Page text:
Identifying Genetic Variants in Adolescents With Oppositional Defiant Disorders and/or Conduct Disorders: A Brief Report

Research output: Contribution to journalArticle

1 Citation (Scopus)

Abstract

PROBLEM: To add to diversity in our state biobank, we explored the feasibility of collecting genetic material from adolescents with oppositional defiant disorder (ODD) and/or conduct disorder (CD) and their family members. We also preliminarily explored genetic factors associated with ODD and/or CD by comparing participant data to 1000 Genome Project data on minor allele frequencies. METHODS: Adolescents with ODD and/or CD and family members provided saliva samples for genetic testing. We evaluated five single-nucleotide polymorphisms (SNPs), respectively, in the dopamine receptor subtype D2, dopamine receptor subtype D3, dopamine beta-hydroxylase, dopamine transporter gene SLC6A3, and alpha-2-adrenergic receptor genes. Fisher's exact tests were used to examine differences in minor allele frequencies for each SNP. FINDINGS: Thirty-one viable samples were genotyped from 15 affected adolescents and 16 unaffected family members; the 60% consent rate reflected high feasibility. Compared with the 1000 Genome Project frequencies, affected adolescents had higher frequencies of the genetic variant in the dopamine receptor subtype D2 (p =.05) and dopamine beta-hydroxylase (p = 0.03), but not of the other three SNPs examined. CONCLUSIONS: Collecting genetic materials from an ethnically diverse sample of affected adolescents and their families is feasible. We offer practical suggestions to strengthen the integrity of future research studies.

Original languageEnglish (US)
Pages (from-to)154-157
Number of pages4
JournalJournal of Child and Adolescent Psychiatric Nursing
Volume29
Issue number3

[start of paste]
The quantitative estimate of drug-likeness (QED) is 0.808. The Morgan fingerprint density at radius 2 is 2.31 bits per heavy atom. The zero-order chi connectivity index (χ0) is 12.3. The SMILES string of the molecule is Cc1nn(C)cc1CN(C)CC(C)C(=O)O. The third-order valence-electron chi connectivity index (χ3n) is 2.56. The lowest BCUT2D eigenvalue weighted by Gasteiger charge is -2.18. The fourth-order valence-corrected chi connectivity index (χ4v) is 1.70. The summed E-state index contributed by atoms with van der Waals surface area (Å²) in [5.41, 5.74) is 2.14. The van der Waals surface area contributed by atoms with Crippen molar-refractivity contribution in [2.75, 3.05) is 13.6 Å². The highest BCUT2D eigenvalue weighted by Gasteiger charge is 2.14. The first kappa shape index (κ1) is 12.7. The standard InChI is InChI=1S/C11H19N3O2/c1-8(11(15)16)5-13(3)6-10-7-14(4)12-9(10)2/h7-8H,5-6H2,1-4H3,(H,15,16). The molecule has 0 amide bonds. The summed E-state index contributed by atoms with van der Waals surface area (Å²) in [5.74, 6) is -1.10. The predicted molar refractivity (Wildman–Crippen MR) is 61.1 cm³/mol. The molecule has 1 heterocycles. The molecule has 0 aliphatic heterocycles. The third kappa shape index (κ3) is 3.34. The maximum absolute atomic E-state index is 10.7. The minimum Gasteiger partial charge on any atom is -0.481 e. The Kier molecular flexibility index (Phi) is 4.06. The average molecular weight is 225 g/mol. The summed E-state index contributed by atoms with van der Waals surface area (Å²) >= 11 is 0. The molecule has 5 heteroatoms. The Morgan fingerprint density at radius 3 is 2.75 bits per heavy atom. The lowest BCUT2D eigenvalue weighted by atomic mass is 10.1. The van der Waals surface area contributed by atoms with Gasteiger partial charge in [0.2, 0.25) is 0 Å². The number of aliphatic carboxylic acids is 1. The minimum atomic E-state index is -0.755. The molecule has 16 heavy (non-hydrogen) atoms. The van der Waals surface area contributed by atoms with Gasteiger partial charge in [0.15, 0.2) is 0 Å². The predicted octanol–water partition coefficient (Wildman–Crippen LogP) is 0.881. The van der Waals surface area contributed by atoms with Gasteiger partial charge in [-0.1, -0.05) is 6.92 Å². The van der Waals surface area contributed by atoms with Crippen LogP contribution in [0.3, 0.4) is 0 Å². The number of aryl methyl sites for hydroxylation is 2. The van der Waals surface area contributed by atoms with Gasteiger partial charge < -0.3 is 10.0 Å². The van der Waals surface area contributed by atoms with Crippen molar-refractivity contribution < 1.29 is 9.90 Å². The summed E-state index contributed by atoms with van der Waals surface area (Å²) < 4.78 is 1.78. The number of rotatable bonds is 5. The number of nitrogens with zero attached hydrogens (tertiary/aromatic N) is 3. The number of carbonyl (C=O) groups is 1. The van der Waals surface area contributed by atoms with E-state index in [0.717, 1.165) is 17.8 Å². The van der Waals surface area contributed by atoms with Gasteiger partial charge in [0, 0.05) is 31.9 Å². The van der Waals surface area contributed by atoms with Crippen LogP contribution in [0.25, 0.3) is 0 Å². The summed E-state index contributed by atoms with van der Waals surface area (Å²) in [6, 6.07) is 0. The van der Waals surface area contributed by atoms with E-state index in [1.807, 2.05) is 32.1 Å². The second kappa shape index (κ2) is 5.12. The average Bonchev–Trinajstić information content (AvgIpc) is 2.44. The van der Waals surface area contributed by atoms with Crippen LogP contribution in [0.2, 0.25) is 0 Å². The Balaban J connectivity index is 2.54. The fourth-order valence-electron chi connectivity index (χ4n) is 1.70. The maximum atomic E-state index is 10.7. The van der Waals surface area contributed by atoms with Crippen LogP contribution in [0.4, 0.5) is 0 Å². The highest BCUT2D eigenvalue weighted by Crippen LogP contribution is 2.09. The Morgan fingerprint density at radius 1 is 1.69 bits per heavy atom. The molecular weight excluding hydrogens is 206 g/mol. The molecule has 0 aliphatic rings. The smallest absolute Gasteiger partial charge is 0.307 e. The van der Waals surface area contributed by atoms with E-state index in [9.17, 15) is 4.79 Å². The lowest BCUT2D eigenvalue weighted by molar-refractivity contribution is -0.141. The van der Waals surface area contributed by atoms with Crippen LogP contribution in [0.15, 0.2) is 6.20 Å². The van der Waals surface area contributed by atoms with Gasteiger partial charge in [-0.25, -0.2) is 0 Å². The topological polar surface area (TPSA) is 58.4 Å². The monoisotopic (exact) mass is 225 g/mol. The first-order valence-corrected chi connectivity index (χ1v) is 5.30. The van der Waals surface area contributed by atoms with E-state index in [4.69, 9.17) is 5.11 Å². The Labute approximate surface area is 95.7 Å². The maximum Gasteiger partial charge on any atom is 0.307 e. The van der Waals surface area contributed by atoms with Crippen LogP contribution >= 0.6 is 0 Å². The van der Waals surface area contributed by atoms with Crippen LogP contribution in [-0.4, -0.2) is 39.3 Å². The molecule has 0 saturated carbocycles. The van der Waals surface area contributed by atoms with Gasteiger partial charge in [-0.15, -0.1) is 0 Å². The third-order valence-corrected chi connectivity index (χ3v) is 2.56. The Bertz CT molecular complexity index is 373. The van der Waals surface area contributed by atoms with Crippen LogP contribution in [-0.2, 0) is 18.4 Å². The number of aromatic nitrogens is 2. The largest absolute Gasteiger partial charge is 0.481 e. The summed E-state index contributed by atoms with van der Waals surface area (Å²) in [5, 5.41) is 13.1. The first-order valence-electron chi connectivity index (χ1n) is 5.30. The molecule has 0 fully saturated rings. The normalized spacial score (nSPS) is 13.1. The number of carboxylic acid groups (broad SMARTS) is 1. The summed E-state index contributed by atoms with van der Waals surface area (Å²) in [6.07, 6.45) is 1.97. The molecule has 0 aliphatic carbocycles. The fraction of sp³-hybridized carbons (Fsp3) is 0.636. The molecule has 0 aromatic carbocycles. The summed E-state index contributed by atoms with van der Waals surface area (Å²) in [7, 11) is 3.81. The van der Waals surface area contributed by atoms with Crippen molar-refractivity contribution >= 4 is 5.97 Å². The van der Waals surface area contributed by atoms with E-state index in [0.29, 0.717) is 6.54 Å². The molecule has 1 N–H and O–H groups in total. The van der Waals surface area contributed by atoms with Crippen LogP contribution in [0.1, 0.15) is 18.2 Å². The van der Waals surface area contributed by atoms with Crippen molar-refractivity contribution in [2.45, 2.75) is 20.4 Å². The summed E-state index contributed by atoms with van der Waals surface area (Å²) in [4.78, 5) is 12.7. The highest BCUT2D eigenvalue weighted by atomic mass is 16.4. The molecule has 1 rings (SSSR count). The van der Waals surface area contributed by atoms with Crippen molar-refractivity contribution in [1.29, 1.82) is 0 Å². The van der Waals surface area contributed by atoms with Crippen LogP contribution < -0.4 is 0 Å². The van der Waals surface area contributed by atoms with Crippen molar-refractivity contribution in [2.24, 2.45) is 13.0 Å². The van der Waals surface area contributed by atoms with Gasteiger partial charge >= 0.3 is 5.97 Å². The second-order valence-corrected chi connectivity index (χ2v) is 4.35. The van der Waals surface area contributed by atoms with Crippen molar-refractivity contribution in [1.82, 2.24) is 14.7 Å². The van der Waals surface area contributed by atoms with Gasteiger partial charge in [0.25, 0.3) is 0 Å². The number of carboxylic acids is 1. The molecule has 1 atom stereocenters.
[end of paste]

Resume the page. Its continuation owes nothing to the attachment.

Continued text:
DOIs
StatePublished - Aug 1 2016

Fingerprint

Attention Deficit and Disruptive Behavior Disorders
Conduct Disorder
Single Nucleotide Polymorphism
Dopamine beta-Hydroxylase
Dopamine D2 Receptors
Gene Frequency
Genes
Adrenergic alpha-2 Receptors
Genome
Dopamine D3 Receptors
Dopamine Plasma Membrane Transport Proteins
Genetic Testing
Saliva

Keywords

  • genetic variants
  • precision medicine
  • saliva samples

ASJC Scopus subject areas

  • Phychiatric Mental Health
  • Pediatrics
  • Psychiatry and Mental health

Cite this

@article{cfc07422732d488a87f000267d327077,
title = "Identifying Genetic Variants in Adolescents With Oppositional Defiant Disorders and/or Conduct Disorders: A Brief Report",
abstract = "PROBLEM: To add to diversity in our state biobank, we explored the feasibility of collecting genetic material from adolescents with oppositional defiant disorder (ODD) and/or conduct disorder (CD) and their family members. We also preliminarily explored genetic factors associated with ODD and/or CD by comparing participant data to 1000 Genome Project data on minor allele frequencies. METHODS: Adolescents with ODD and/or CD and family members provided saliva samples for genetic testing. We evaluated five single-nucleotide polymorphisms (SNPs), respectively, in the dopamine receptor subtype D2, dopamine receptor subtype D3, dopamine beta-hydroxylase, dopamine transporter gene SLC6A3, and alpha-2-adrenergic receptor genes. Fisher's exact tests were used to examine differences in minor allele frequencies for each SNP. FINDINGS: Thirty-one viable samples were genotyped from 15 affected adolescents and 16 unaffected family members; the 60{\%} consent rate reflected high feasibility. Compared with the 1000 Genome Project frequencies, affected adolescents had higher frequencies of the genetic variant in the dopamine receptor subtype D2 (p =.05) and dopamine beta-hydroxylase (p = 0.03), but not of the other three SNPs examined. CONCLUSIONS: Collecting genetic materials from an ethnically diverse sample of affected adolescents and their families is feasible. We offer practical suggestions to strengthen the integrity of future research studies.",
keywords = "genetic variants, precision medicine, saliva samples",